2014-09-25T00:00:00Z PRISE2: Software for designing sequence-selective PCR primers and probes
Background: PRISE2 is a new software tool for designing sequence-selective PCR primers and probes. To achieve high level of selectivity, PRISE2 allows the user to specify a collection of target sequences that the primers are supposed to amplify, as well as non-target sequences that should not be amplified. The program emphasizes primer selectivity on the 3’ end, which is crucial for selective amplification of conserved sequences such as rRNA genes. In PRISE2, users can specify desired properties of primers, including length, GC content, and others. They can interactively manipulate the list of candidate primers, to choose primer pairs that are best suited for their needs. A similar process is used to add probes to selected primer pairs. More advanced features include, for example, the capability to define a custom mismatch penalty function. PRISE2 is equipped with a graphical, user-friendly interface, and it runs on Windows, Macintosh or Linux machines. Results: PRISE2 has been tested on two very similar strains of the fungus Dactylella oviparasitica, and it was able to create highly selective primers and probes for each of them, demonstrating the ability to create useful sequence-selective assays. Conclusions: PRISE2 is a user-friendly, interactive software package that can be used to design high-quality selective primers for PCR experiments. In addition to choosing primers, users have an option to add a probe to any selected primer pair, enabling design of Taqman and other primer-probe based assays. PRISE2 can also be used to design probes for FISH and other hybridization-based assays.
 2014-09-25T00:00:00Z MOSBIE: a tool for comparison and analysis of rule-based biochemical models
Background: Mechanistic models that describe the dynamical behaviors of biochemical systems are common in computational systems biology, especially in the realm of cellular signaling. The development of families of such models, either by a single research group or by different groups working within the same area, presents significant challenges that range from identifying structural similarities and differences between models to understanding how these differences affect system dynamics. Results: We present the development and features of an interactive model exploration system, MOSBIE, which provides utilities for identifying similarities and differences between models within a family. Models are clustered using a custom similarity metric, and a visual interface is provided that allows a researcher to interactively compare the structures of pairs of models as well as view simulation results. Conclusions: We illustrate the usefulness of MOSBIE via two case studies in the cell signaling domain. We also present feedback provided by domain experts and discuss the benefits, as well as the limitations, of the approach.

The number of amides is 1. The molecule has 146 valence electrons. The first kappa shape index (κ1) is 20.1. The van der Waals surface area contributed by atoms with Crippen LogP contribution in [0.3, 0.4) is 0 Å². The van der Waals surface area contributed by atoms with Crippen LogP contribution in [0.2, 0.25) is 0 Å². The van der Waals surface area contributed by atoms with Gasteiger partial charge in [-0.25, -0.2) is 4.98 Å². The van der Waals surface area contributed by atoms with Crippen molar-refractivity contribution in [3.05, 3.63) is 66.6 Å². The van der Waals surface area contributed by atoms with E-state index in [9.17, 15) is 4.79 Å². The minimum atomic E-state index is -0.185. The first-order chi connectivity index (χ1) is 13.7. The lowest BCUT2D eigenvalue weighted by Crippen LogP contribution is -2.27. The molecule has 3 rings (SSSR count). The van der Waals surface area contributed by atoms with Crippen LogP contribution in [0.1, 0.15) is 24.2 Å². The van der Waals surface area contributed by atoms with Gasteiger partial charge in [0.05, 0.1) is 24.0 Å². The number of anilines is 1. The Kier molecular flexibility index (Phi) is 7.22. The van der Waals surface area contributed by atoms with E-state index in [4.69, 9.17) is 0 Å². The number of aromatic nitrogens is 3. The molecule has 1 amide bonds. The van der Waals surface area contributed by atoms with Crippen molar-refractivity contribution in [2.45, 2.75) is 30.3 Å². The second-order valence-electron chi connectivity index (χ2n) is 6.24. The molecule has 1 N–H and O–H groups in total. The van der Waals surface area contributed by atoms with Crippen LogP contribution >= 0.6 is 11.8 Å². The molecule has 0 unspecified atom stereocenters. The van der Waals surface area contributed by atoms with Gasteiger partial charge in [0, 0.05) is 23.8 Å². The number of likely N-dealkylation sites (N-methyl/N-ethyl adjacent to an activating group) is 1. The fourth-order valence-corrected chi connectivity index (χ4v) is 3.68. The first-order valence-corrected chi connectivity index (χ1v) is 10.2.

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BMC Genomics - Latest Articles   [more] [xml]
 2014-10-01T00:00:00Z Whole genome association study identifies regions of the bovine genome and biological pathways involved in carcass trait performance in Holstein-Friesian cattle
Background: Four traits related to carcass performance have been identified as economically important in beef production: carcass weight, carcass fat, carcass conformation of progeny and cull cow carcass weight. Although Holstein-Friesian cattle are primarily utilized for milk production, they are also an important source of meat for beef production and export. Because of this, there is great interest in understanding the underlying genomic structure influencing these traits. Several genome-wide association studies have identified regions of the bovine genome associated with growth or carcass traits, however, little is known about the mechanisms or underlying biological pathways involved. This study aims to detect regions of the bovine genome associated with carcass performance traits (employing a panel of 54,001 SNPs) using measures of genetic merit (as predicted transmitting abilities) for 5,705 Irish Holstein-Friesian animals. Candidate genes and biological pathways were then identified for each trait under investigation. Results: Following adjustment for false discovery (q-value < 0.05), 479 quantitative trait loci (QTL) were associated with at least one of the four carcass traits using a single SNP regression approach. Using a Bayesian approach, 46 QTL were associated (posterior probability > 0.5) with at least one of the four traits. In total, 557 unique bovine genes, which mapped to 426 human orthologs, were within 500kbs of QTL found associated with a trait using the Bayesian approach. Using this information, 24 significantly over-represented pathways were identified across all traits. The most significantly over-represented biological pathway was the peroxisome proliferator-activated receptor (PPAR) signaling pathway. Conclusions: A large number of genomic regions putatively associated with bovine carcass traits were detected using two different statistical approaches. Notably, several significant associations were detected in close proximity to genes with a known role in animal growth such as glucagon and leptin. Several biological pathways, including PPAR signaling, were shown to be involved in various aspects of bovine carcass performance. These core genes and biological processes may form the foundation for further investigation to identify causative mutations involved in each trait. Results reported here support previous findings suggesting conservation of key biological processes involved in growth and metabolism.